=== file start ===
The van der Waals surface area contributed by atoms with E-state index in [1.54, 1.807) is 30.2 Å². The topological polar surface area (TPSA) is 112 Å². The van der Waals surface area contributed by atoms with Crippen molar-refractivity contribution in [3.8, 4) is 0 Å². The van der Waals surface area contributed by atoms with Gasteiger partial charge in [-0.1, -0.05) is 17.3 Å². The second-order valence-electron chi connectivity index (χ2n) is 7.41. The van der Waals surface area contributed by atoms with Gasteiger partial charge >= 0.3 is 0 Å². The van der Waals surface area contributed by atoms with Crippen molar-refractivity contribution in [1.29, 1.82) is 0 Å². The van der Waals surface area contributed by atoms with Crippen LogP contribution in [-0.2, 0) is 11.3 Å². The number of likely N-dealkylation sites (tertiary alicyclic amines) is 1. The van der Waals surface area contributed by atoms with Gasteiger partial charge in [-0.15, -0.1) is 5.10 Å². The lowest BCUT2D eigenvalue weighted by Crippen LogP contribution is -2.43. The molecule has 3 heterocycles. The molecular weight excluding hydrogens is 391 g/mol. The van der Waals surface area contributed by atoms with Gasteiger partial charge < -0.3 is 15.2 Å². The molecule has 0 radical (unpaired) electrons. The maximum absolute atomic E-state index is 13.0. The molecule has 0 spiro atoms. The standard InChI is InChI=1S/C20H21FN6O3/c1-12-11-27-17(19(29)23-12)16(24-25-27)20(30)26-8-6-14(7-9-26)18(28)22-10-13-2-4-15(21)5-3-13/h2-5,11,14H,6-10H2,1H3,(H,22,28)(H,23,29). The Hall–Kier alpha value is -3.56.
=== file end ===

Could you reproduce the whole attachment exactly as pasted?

The van der Waals surface area contributed by atoms with E-state index in [1.54, 1.807) is 30.2 Å². The topological polar surface area (TPSA) is 112 Å². The van der Waals surface area contributed by atoms with Crippen molar-refractivity contribution in [3.8, 4) is 0 Å². The van der Waals surface area contributed by atoms with Gasteiger partial charge in [-0.1, -0.05) is 17.3 Å². The second-order valence-electron chi connectivity index (χ2n) is 7.41. The van der Waals surface area contributed by atoms with Gasteiger partial charge >= 0.3 is 0 Å². The van der Waals surface area contributed by atoms with Crippen molar-refractivity contribution in [1.29, 1.82) is 0 Å². The van der Waals surface area contributed by atoms with Crippen LogP contribution in [-0.2, 0) is 11.3 Å². The number of likely N-dealkylation sites (tertiary alicyclic amines) is 1. The van der Waals surface area contributed by atoms with Gasteiger partial charge in [-0.15, -0.1) is 5.10 Å². The lowest BCUT2D eigenvalue weighted by Crippen LogP contribution is -2.43. The molecule has 3 heterocycles. The molecular weight excluding hydrogens is 391 g/mol. The van der Waals surface area contributed by atoms with Gasteiger partial charge < -0.3 is 15.2 Å². The molecule has 0 radical (unpaired) electrons. The maximum absolute atomic E-state index is 13.0. The molecule has 0 spiro atoms. The standard InChI is InChI=1S/C20H21FN6O3/c1-12-11-27-17(19(29)23-12)16(24-25-27)20(30)26-8-6-14(7-9-26)18(28)22-10-13-2-4-15(21)5-3-13/h2-5,11,14H,6-10H2,1H3,(H,22,28)(H,23,29). The Hall–Kier alpha value is -3.56.